Bachna Ae Haseeno – Ranbir Kapoor has a good screen presence, even when he wears purple lipstick to complement with his deep purple (coloured, not the band ka) t-shirt and pink khakis. His character’s inability to commit is not as cringe inducing as some thought, but the entire second half is full of predictable reconciliatory attempts which are … well, quite boring. Bipasha looks like an aging has-been hottie who ‘swallowed’ one-too-many times, thereby acquiring a positively scary voice. Minissha Laambaa looks like a cute frost-bitten bunny and displays a unique ability to deliver all her dialogues with her teeth firmly clamped shut. Deepika Padukone has a distinctly Marathi accent which seems a bit out of place in Sydney. But still, it is an ok movie – very colourful and hummable, but nothing more.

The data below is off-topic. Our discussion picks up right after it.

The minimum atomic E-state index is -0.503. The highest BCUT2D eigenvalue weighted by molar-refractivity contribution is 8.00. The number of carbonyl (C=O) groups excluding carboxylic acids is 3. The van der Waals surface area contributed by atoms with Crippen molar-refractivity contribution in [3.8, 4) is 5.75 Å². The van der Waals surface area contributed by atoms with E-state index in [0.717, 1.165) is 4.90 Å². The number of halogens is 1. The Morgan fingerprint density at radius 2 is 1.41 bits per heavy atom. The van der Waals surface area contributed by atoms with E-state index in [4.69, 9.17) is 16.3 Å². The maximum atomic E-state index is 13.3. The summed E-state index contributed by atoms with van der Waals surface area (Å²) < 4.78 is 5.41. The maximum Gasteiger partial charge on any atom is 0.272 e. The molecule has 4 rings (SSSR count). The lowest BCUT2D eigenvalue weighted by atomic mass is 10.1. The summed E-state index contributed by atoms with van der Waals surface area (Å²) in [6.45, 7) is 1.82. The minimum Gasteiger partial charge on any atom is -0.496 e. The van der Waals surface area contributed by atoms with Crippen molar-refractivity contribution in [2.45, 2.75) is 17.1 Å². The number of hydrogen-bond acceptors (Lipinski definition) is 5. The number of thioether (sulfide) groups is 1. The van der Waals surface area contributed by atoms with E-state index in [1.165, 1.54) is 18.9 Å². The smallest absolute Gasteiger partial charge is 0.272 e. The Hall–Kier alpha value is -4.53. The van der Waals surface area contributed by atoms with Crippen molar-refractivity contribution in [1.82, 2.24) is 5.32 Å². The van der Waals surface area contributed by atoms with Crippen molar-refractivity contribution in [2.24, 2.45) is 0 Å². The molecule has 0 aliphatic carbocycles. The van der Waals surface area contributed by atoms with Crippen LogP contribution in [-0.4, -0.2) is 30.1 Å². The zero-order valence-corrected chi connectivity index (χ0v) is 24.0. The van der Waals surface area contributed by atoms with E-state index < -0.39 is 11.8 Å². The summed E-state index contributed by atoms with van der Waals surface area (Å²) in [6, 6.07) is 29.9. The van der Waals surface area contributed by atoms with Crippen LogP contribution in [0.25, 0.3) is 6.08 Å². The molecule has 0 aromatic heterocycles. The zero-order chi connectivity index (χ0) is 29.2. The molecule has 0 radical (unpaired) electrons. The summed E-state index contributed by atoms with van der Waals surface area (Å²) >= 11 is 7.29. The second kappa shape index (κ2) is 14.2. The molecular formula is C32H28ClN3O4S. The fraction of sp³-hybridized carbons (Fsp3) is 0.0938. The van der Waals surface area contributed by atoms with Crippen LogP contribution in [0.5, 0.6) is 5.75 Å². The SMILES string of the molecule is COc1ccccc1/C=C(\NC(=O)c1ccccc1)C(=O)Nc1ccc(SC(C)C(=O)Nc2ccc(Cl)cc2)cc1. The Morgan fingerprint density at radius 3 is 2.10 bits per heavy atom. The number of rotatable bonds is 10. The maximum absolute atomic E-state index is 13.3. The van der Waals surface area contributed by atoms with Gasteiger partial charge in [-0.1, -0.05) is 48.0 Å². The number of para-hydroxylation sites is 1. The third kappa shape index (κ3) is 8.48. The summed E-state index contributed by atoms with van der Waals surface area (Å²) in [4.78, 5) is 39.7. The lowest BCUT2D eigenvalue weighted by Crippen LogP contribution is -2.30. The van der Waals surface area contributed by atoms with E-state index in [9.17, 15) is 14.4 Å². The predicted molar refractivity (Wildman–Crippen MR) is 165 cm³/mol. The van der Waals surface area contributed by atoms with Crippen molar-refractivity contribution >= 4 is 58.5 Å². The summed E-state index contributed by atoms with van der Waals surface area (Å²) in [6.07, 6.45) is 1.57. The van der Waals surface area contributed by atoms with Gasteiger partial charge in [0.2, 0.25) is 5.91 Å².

De Taali – Watching this movie was the closest I’ve ever felt to experiencing a Dementor’s Kiss (from the Harry Potter series) which sucks out all joy from your life (the kiss, not the series). I felt miserable for days after that, and would had given up watching movies altogether had I not been so jobless most of the time. It was not just not funny – it was anti-funny. The very opposite of funny. It was what Laughter is prescribed for when people call it The Best Medicine. There was just ONE joke in the entire frikkin’ movie, and that too I missed because I was out of the theatre recuperating. Worst waste of my time ever.

The 40 year old virgin – Nice, awkward movie which has its moments. I liked it more because I’m a big fan of Steve Carrell from The Office. Overall an okay watch.

Over and out.

Written by sujaybedekar

September 17, 2008 at 3:16 pm